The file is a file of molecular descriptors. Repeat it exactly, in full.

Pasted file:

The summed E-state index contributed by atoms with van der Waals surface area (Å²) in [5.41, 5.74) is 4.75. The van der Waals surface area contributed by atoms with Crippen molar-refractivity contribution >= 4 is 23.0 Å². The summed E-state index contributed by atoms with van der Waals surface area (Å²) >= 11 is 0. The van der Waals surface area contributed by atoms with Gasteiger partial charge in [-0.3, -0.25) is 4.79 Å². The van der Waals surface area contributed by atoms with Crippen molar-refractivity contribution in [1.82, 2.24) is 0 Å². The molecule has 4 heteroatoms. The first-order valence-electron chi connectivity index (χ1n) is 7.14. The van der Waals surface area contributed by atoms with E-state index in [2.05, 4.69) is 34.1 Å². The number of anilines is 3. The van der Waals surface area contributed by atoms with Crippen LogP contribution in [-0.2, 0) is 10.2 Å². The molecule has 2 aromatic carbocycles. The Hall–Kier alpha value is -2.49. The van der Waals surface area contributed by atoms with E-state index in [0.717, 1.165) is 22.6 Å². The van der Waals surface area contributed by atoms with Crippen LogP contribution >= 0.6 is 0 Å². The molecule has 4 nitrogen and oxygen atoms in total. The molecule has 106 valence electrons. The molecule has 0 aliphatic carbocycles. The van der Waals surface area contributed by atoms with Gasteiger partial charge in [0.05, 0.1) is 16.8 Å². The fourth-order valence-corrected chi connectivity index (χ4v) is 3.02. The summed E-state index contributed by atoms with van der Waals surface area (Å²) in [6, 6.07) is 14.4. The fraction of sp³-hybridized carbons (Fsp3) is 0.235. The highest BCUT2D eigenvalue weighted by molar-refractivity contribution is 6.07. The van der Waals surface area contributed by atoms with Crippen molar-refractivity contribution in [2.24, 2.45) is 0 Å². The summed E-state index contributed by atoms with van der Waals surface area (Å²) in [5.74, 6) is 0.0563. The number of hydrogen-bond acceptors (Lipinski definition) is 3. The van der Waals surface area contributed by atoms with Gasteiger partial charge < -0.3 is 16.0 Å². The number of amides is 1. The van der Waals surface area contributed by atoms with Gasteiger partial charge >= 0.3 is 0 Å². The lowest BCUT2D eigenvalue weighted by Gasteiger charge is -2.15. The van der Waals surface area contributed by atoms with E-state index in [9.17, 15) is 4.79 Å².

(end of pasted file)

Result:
The summed E-state index contributed by atoms with van der Waals surface area (Å²) in [5.41, 5.74) is 4.75. The van der Waals surface area contributed by atoms with Crippen molar-refractivity contribution >= 4 is 23.0 Å². The summed E-state index contributed by atoms with van der Waals surface area (Å²) >= 11 is 0. The van der Waals surface area contributed by atoms with Gasteiger partial charge in [-0.3, -0.25) is 4.79 Å². The van der Waals surface area contributed by atoms with Crippen molar-refractivity contribution in [1.82, 2.24) is 0 Å². The molecule has 4 heteroatoms. The first-order valence-electron chi connectivity index (χ1n) is 7.14. The van der Waals surface area contributed by atoms with E-state index in [2.05, 4.69) is 34.1 Å². The number of anilines is 3. The van der Waals surface area contributed by atoms with Crippen LogP contribution in [-0.2, 0) is 10.2 Å². The molecule has 2 aromatic carbocycles. The Hall–Kier alpha value is -2.49. The van der Waals surface area contributed by atoms with E-state index in [0.717, 1.165) is 22.6 Å². The van der Waals surface area contributed by atoms with Crippen LogP contribution >= 0.6 is 0 Å². The molecule has 4 nitrogen and oxygen atoms in total. The molecule has 106 valence electrons. The molecule has 0 aliphatic carbocycles. The van der Waals surface area contributed by atoms with Gasteiger partial charge in [0.05, 0.1) is 16.8 Å². The fourth-order valence-corrected chi connectivity index (χ4v) is 3.02. The summed E-state index contributed by atoms with van der Waals surface area (Å²) in [6, 6.07) is 14.4. The fraction of sp³-hybridized carbons (Fsp3) is 0.235. The highest BCUT2D eigenvalue weighted by molar-refractivity contribution is 6.07. The van der Waals surface area contributed by atoms with Crippen molar-refractivity contribution in [2.24, 2.45) is 0 Å². The summed E-state index contributed by atoms with van der Waals surface area (Å²) in [5.74, 6) is 0.0563. The number of hydrogen-bond acceptors (Lipinski definition) is 3. The van der Waals surface area contributed by atoms with Gasteiger partial charge < -0.3 is 16.0 Å². The number of amides is 1. The van der Waals surface area contributed by atoms with Gasteiger partial charge >= 0.3 is 0 Å². The lowest BCUT2D eigenvalue weighted by Gasteiger charge is -2.15. The van der Waals surface area contributed by atoms with E-state index in [9.17, 15) is 4.79 Å².